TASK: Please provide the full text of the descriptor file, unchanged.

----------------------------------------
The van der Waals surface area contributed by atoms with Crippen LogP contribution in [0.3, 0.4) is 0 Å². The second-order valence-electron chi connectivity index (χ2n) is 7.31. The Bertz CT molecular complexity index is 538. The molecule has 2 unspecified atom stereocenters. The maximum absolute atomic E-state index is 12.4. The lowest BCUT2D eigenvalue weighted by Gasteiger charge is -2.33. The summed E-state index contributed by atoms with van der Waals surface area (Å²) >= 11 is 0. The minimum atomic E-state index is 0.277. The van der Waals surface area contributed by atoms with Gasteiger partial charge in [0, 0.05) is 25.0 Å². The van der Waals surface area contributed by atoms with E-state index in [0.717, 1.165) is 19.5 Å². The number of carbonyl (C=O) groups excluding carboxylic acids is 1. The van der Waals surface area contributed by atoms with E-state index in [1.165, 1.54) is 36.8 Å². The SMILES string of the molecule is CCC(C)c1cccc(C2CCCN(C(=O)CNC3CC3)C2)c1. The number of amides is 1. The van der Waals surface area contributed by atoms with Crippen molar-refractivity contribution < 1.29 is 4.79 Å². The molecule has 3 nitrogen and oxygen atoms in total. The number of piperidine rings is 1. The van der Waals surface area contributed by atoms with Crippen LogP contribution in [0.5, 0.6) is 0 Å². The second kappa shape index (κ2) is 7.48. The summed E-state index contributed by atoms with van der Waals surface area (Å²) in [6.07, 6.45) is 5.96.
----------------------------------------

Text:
The van der Waals surface area contributed by atoms with Crippen LogP contribution in [0.3, 0.4) is 0 Å². The second-order valence-electron chi connectivity index (χ2n) is 7.31. The Bertz CT molecular complexity index is 538. The molecule has 2 unspecified atom stereocenters. The maximum absolute atomic E-state index is 12.4. The lowest BCUT2D eigenvalue weighted by Gasteiger charge is -2.33. The summed E-state index contributed by atoms with van der Waals surface area (Å²) >= 11 is 0. The minimum atomic E-state index is 0.277. The van der Waals surface area contributed by atoms with Gasteiger partial charge in [0, 0.05) is 25.0 Å². The van der Waals surface area contributed by atoms with E-state index in [0.717, 1.165) is 19.5 Å². The number of carbonyl (C=O) groups excluding carboxylic acids is 1. The van der Waals surface area contributed by atoms with E-state index in [1.165, 1.54) is 36.8 Å². The SMILES string of the molecule is CCC(C)c1cccc(C2CCCN(C(=O)CNC3CC3)C2)c1. The number of amides is 1. The van der Waals surface area contributed by atoms with Crippen molar-refractivity contribution < 1.29 is 4.79 Å². The molecule has 3 nitrogen and oxygen atoms in total. The number of piperidine rings is 1. The van der Waals surface area contributed by atoms with Crippen LogP contribution in [0.5, 0.6) is 0 Å². The second kappa shape index (κ2) is 7.48. The summed E-state index contributed by atoms with van der Waals surface area (Å²) in [6.07, 6.45) is 5.96.